A Perfect Murder (1998)

D: Andrew Davis
S: Michael Douglas, Gwyneth Paltrow, Viggo Mortensen

Slick update of Frederick Knott's Dial M For Murder (previously, famously filmed by Alfred Hitchcock) written by Patrick Smith Kelly and nicely directed by Andrew Davis (The Fugitive, Under Siege). Wall Street trader Michael Douglas conspires to murder his wife Gywenth Paltrow with the help of struggling artist Viggo Mortensen, who also happens to be her lover. Kelly has cooked up some nice variants on the basic plot of Knott's play, and Davis has broadened Hitchcock's direction to incorporate some excellent use of New York locations. Clever use of sweeping camerawork and intricate set design helps to build tension and give the audience a good sense of the physical environment without seeming theatrical. The film still rests on the performances of its leads however, and in that respect it remains close to its stage origins.

Douglas is marvellous in something of a return to his role as Gordon Gekko in Oliver Stone's Wall Street. He is well-groomed, very controlled and highly predatory. Initially he seems the victim of Paltrow's infidelity, but as the plot unfolds, the depth of his scheming becomes evident (kudos to Kelly here), and the performance takes on layers of characterisation which add to the drama. Paltrow does nicely in the previously decorative role of the society wife, which is suitably broadened out and to which some level of moral culpability has been added. Mortensen brings a nice edginess to his role, but again it is the clever twists in Kelly's script which provides him with the opportunity to manipulate our expectations. Adding support is David Suchet as a suspicious police detective and Sarita Choudury as Paltrow's confidant, but it's really a three character piece in which the principals have been well cast and clearly enjoy their performances. It is to Davis' credit that the film maintains its cinematic character and despite the vast swathes of dialogue, never loses pace.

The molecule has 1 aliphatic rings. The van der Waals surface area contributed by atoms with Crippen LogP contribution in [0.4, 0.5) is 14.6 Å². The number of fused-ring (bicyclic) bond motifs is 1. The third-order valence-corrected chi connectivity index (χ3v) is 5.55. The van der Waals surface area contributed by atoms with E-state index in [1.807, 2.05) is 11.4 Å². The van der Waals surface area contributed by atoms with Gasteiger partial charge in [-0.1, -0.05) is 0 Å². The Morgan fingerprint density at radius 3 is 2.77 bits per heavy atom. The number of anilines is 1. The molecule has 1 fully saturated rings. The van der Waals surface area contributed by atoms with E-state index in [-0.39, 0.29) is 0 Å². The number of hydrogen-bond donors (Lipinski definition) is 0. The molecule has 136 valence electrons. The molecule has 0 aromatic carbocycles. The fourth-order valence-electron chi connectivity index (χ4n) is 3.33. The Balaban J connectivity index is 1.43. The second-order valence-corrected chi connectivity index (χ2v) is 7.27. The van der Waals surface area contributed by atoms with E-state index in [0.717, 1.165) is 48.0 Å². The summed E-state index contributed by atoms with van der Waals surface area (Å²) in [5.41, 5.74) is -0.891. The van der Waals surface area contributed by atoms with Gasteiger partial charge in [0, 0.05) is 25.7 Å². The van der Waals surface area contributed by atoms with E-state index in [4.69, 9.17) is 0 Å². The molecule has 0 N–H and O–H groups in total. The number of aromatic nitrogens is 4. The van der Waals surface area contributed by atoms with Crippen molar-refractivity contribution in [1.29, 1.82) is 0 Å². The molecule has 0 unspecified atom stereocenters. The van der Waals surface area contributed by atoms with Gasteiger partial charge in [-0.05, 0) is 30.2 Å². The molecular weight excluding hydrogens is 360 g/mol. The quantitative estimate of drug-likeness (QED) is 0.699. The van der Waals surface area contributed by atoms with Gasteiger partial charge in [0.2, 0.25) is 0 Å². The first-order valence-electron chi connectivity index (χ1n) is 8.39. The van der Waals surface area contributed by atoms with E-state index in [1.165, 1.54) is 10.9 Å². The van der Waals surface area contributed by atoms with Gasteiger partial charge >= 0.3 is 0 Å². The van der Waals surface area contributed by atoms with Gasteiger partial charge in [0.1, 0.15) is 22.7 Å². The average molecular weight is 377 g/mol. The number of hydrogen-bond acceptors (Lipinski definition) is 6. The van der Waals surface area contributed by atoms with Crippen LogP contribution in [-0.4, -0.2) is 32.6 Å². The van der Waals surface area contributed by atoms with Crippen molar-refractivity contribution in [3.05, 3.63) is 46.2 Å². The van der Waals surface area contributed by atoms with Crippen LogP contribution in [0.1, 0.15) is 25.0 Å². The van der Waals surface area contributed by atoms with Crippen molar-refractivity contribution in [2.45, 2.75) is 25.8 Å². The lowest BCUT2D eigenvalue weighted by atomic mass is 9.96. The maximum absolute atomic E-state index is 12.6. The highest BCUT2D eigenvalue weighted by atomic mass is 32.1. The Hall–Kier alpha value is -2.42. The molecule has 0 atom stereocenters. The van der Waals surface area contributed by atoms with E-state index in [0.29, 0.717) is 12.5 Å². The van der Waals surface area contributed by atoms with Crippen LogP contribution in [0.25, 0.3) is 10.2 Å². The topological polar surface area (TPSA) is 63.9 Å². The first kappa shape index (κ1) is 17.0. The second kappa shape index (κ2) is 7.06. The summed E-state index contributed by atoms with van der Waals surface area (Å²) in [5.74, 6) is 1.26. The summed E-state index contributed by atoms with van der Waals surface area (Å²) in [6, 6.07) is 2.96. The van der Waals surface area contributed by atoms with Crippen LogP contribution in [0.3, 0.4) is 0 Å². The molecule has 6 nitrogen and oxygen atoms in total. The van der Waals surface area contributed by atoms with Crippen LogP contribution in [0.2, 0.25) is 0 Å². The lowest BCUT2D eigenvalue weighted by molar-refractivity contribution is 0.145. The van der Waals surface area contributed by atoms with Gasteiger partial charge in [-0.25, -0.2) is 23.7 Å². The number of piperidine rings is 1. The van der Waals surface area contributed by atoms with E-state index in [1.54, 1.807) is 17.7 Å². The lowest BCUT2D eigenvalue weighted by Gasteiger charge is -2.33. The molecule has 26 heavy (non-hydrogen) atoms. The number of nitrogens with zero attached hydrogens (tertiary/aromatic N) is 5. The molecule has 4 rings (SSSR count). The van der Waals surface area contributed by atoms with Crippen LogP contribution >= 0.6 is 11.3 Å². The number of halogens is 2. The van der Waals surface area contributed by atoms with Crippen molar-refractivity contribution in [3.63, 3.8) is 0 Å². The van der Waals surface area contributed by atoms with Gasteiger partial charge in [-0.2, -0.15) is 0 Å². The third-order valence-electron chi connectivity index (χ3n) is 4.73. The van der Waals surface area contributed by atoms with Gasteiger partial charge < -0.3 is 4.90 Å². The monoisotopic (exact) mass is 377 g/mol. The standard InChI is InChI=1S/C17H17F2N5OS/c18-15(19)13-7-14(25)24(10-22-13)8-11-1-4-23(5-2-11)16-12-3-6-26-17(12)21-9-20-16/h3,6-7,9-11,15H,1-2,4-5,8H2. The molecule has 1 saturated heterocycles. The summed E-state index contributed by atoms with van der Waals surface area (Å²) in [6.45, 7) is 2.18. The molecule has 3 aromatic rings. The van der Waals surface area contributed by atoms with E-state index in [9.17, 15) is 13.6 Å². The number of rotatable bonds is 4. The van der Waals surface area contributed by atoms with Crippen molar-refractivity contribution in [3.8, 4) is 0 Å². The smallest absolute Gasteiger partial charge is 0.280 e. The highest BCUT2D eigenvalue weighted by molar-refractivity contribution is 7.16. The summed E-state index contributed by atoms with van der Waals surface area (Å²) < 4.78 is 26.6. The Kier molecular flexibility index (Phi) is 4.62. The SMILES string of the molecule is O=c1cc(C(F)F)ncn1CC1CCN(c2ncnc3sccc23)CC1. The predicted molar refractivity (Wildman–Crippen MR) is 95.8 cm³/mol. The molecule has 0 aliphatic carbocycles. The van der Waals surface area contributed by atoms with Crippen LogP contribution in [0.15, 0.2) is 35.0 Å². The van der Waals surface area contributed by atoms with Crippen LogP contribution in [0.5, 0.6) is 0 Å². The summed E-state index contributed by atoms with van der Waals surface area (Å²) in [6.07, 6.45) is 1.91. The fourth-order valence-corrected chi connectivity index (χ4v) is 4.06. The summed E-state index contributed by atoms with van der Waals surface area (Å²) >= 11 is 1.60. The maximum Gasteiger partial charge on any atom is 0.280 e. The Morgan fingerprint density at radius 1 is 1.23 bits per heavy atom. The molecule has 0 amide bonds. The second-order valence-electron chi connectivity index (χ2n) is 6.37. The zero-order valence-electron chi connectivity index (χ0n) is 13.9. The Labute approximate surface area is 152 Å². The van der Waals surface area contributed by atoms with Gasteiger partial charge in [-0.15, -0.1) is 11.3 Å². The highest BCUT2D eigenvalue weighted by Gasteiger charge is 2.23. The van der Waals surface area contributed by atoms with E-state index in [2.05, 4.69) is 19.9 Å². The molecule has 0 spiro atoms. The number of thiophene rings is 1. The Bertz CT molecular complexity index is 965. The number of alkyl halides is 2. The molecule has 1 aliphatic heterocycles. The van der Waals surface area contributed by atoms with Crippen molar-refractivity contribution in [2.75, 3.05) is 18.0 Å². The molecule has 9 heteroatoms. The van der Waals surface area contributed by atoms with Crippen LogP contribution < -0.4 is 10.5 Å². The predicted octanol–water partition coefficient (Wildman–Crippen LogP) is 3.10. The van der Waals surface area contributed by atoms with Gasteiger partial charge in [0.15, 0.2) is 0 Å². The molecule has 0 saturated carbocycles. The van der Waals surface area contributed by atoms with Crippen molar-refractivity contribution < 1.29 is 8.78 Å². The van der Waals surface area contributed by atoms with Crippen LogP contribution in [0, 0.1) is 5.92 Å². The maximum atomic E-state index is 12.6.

The climax is something of a cop-out, but DVD viewers will be able to take advantage of a more morally ambiguous resolution tested in early previews and then dropped. As is the film gives rather too clear a line of sight to its heroine after having established her moral failings early on. On the whole it is a rather chilling indictment of hypocrisy and corruption in a world of hidden motivations, half-truths and too much money for comfort. The trappings of the married couple's Manhattan apartment contrast with the attic space of the struggling artist, revealing a social inequity which barely masks the moral malaise which drives the story. In a world of materialist priorities, what is murder but another business transaction? Granted Paltrow is seen to be less driven by greed than her male co-stars, but she nonetheless gets off the hook pretty light with an abrupt and somewhat silly action sequence in which Douglas loses his carefully established sense of self-control and premeditation. The alternate ending is more dramatically satisfying, though it does not give its audience that final adrenaline rush and catharsis that the genre demands in the age of hi-octane.

A Perfect Murder is, for the most part, a well worked thriller which takes familiar ingredients and adds enough narrative flourishes to keep it interesting. It is well crafted, well acted and stylishly designed. It is not the most startling meditation upon human frailty ever seen, but it will provide a good evening's entertainment for a slightly more adult viewing audience than the usual fodder demands. Fans of its cast will get more from it than casual viewers, and though it is proof that there is nothing new under the sun in contemporary American film, it also demonstrates that there is nothing at all wrong with doing something well, no matter how familiar.

Review by Harvey O'Brien copyright 1999.